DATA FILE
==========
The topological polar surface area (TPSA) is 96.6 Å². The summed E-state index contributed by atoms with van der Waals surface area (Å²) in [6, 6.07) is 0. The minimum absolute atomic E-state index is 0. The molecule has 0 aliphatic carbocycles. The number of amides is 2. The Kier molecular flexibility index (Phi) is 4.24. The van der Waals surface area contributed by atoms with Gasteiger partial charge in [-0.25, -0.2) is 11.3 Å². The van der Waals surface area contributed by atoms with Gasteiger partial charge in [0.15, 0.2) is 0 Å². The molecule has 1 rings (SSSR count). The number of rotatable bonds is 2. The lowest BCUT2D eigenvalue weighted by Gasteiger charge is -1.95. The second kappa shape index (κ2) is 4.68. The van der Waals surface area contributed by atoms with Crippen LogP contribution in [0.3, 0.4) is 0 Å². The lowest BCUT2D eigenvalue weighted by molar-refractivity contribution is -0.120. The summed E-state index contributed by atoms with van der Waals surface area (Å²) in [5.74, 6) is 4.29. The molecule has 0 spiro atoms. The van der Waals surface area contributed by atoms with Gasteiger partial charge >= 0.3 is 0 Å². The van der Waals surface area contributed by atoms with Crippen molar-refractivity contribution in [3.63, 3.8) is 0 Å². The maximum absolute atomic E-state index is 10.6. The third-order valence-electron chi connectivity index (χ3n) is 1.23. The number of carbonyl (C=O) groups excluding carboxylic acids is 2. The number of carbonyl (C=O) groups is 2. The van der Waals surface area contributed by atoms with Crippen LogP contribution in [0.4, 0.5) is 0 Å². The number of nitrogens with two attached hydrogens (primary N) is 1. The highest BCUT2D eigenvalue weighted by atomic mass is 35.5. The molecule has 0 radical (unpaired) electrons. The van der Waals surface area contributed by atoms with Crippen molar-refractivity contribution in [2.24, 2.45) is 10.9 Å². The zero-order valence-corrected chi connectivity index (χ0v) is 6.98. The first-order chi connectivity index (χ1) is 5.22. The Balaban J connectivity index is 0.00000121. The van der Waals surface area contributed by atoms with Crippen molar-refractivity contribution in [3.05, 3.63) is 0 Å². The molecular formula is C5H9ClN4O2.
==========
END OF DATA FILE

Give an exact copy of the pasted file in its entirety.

The topological polar surface area (TPSA) is 96.6 Å². The summed E-state index contributed by atoms with van der Waals surface area (Å²) in [6, 6.07) is 0. The minimum absolute atomic E-state index is 0. The molecule has 0 aliphatic carbocycles. The number of amides is 2. The Kier molecular flexibility index (Phi) is 4.24. The van der Waals surface area contributed by atoms with Gasteiger partial charge in [-0.25, -0.2) is 11.3 Å². The van der Waals surface area contributed by atoms with Gasteiger partial charge in [0.15, 0.2) is 0 Å². The molecule has 1 rings (SSSR count). The number of rotatable bonds is 2. The lowest BCUT2D eigenvalue weighted by Gasteiger charge is -1.95. The second kappa shape index (κ2) is 4.68. The van der Waals surface area contributed by atoms with Crippen LogP contribution in [0.3, 0.4) is 0 Å². The lowest BCUT2D eigenvalue weighted by molar-refractivity contribution is -0.120. The summed E-state index contributed by atoms with van der Waals surface area (Å²) in [5.74, 6) is 4.29. The molecule has 0 spiro atoms. The van der Waals surface area contributed by atoms with Gasteiger partial charge >= 0.3 is 0 Å². The van der Waals surface area contributed by atoms with Crippen molar-refractivity contribution in [3.63, 3.8) is 0 Å². The maximum absolute atomic E-state index is 10.6. The third-order valence-electron chi connectivity index (χ3n) is 1.23. The number of carbonyl (C=O) groups excluding carboxylic acids is 2. The number of carbonyl (C=O) groups is 2. The van der Waals surface area contributed by atoms with Crippen LogP contribution in [0.4, 0.5) is 0 Å². The number of nitrogens with two attached hydrogens (primary N) is 1. The highest BCUT2D eigenvalue weighted by atomic mass is 35.5. The molecule has 0 radical (unpaired) electrons. The van der Waals surface area contributed by atoms with Crippen molar-refractivity contribution in [2.24, 2.45) is 10.9 Å². The zero-order valence-corrected chi connectivity index (χ0v) is 6.98. The first-order chi connectivity index (χ1) is 5.22. The Balaban J connectivity index is 0.00000121. The van der Waals surface area contributed by atoms with Crippen molar-refractivity contribution in [3.05, 3.63) is 0 Å². The molecular formula is C5H9ClN4O2.